Slightly OT - Auto Store Battery Drain Test - Page 3
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Thread: Slightly OT - Auto Store Battery Drain Test

  1. #31
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    Most cars have drain back valves in the fuel system to prevent loss of fuel pressure once the vehicle is shut down and certainly overnight.

    Long cranking times are an indication of the fuel pump filling the lines and building up fuel pressure. You might want to check fuel pressure when the car is cold and before you start it.

    Also, it sounds like the tach wire is for shutting down the starter after the van starts, and has nothing to do with how long it takes to start.

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  3. #32
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    Quote Originally Posted by marvinstockman View Post
    Most cars have drain back valves in the fuel system to prevent loss of fuel pressure once the vehicle is shut down and certainly overnight.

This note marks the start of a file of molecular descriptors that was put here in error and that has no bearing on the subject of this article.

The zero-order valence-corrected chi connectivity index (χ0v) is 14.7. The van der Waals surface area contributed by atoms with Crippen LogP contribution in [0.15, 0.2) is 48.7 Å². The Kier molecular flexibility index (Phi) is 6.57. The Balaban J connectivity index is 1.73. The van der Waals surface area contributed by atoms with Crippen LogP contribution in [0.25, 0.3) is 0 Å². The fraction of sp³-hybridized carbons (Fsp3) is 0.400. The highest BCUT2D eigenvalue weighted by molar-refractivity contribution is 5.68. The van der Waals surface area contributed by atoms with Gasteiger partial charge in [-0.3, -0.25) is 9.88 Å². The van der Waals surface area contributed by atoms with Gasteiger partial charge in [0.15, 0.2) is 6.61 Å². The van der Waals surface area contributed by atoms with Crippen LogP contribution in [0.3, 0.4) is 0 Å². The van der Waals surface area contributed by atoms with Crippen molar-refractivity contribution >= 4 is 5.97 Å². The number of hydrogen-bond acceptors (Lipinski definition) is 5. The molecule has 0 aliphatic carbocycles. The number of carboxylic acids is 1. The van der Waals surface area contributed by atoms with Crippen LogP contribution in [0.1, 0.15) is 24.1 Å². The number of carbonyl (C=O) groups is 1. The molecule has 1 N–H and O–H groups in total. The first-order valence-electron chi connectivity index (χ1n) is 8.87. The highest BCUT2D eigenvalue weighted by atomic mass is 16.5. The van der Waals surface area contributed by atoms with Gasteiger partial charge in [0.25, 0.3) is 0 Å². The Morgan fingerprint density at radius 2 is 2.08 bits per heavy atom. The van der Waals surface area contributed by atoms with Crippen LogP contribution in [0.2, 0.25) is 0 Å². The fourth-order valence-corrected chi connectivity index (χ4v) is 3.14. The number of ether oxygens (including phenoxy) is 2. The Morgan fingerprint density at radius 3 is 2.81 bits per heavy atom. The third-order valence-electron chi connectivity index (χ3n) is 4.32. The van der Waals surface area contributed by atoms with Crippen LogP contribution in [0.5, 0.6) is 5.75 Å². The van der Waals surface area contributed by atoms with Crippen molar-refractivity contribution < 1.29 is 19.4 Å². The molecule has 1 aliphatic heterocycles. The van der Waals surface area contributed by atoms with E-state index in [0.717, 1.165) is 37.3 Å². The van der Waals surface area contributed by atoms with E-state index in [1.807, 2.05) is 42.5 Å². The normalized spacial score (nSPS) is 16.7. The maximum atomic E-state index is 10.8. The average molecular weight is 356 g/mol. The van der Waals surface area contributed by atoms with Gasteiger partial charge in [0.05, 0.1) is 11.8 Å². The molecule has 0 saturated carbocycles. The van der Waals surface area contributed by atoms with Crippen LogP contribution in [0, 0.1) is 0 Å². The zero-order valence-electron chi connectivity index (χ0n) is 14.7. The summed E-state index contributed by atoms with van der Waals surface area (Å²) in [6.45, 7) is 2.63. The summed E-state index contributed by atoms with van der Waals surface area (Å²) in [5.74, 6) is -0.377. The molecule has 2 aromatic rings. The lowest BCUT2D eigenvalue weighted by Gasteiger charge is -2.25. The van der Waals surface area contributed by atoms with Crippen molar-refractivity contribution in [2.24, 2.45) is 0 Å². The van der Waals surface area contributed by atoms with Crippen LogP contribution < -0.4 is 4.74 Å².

Long cranking times are an indication of the fuel pump filling the lines and building up fuel pressure. You might want to check fuel pressure when the car is cold and before you start it.

    Also, it sounds like the tach wire is for shutting down the starter after the van starts, and has nothing to do with how long it takes to start.
    I'm not sure why you have brought up symptoms related to "long cranking times". I don't believe I've ever mentioned that the vehicle cranks for a long time. In fact, all along I've said that it only takes 3-4 cranks (1-2 seconds) to start.

    The issue is that the remote start - without the tach wire in play - only sends out a very short pulse. Shorter than a normal key turn. That is why the installer added a tach wire.

    We'll see what happens after the car has been sitting in the cold for a few hours.
    Current Ody: 2006 EX-L, 118K and climbing
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  4. #33
    Registered User John Clark's Avatar
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    If it didn't have the tach wire installed then I'm sure that adding it will fix it up. As engines wear and age they may crank a little longer than when new. 3-4 cranks isn't a long crank time in my book, especially when it's cold outside (yes, 23F is cold!)
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  6. #34
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    OK, here's the latest...